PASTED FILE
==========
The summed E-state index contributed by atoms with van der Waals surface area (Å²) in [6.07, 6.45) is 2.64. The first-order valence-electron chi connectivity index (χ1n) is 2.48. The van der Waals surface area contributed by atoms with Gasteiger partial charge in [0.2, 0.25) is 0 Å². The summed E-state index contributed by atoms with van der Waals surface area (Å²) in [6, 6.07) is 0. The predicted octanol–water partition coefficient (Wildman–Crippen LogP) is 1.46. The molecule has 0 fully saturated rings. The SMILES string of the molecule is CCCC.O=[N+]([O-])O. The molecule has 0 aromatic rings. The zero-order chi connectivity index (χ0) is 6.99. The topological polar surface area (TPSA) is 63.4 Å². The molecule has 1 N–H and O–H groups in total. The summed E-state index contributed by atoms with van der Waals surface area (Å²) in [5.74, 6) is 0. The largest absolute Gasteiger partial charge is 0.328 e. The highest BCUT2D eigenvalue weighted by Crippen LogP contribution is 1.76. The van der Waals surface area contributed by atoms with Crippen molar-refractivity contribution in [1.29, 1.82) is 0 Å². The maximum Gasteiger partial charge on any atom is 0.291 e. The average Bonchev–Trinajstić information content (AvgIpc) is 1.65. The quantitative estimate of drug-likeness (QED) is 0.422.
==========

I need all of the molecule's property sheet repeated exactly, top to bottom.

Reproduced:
The summed E-state index contributed by atoms with van der Waals surface area (Å²) in [6.07, 6.45) is 2.64. The first-order valence-electron chi connectivity index (χ1n) is 2.48. The van der Waals surface area contributed by atoms with Gasteiger partial charge in [0.2, 0.25) is 0 Å². The summed E-state index contributed by atoms with van der Waals surface area (Å²) in [6, 6.07) is 0. The predicted octanol–water partition coefficient (Wildman–Crippen LogP) is 1.46. The molecule has 0 fully saturated rings. The SMILES string of the molecule is CCCC.O=[N+]([O-])O. The molecule has 0 aromatic rings. The zero-order chi connectivity index (χ0) is 6.99. The topological polar surface area (TPSA) is 63.4 Å². The molecule has 1 N–H and O–H groups in total. The summed E-state index contributed by atoms with van der Waals surface area (Å²) in [5.74, 6) is 0. The largest absolute Gasteiger partial charge is 0.328 e. The highest BCUT2D eigenvalue weighted by Crippen LogP contribution is 1.76. The van der Waals surface area contributed by atoms with Crippen molar-refractivity contribution in [1.29, 1.82) is 0 Å². The maximum Gasteiger partial charge on any atom is 0.291 e. The average Bonchev–Trinajstić information content (AvgIpc) is 1.65. The quantitative estimate of drug-likeness (QED) is 0.422.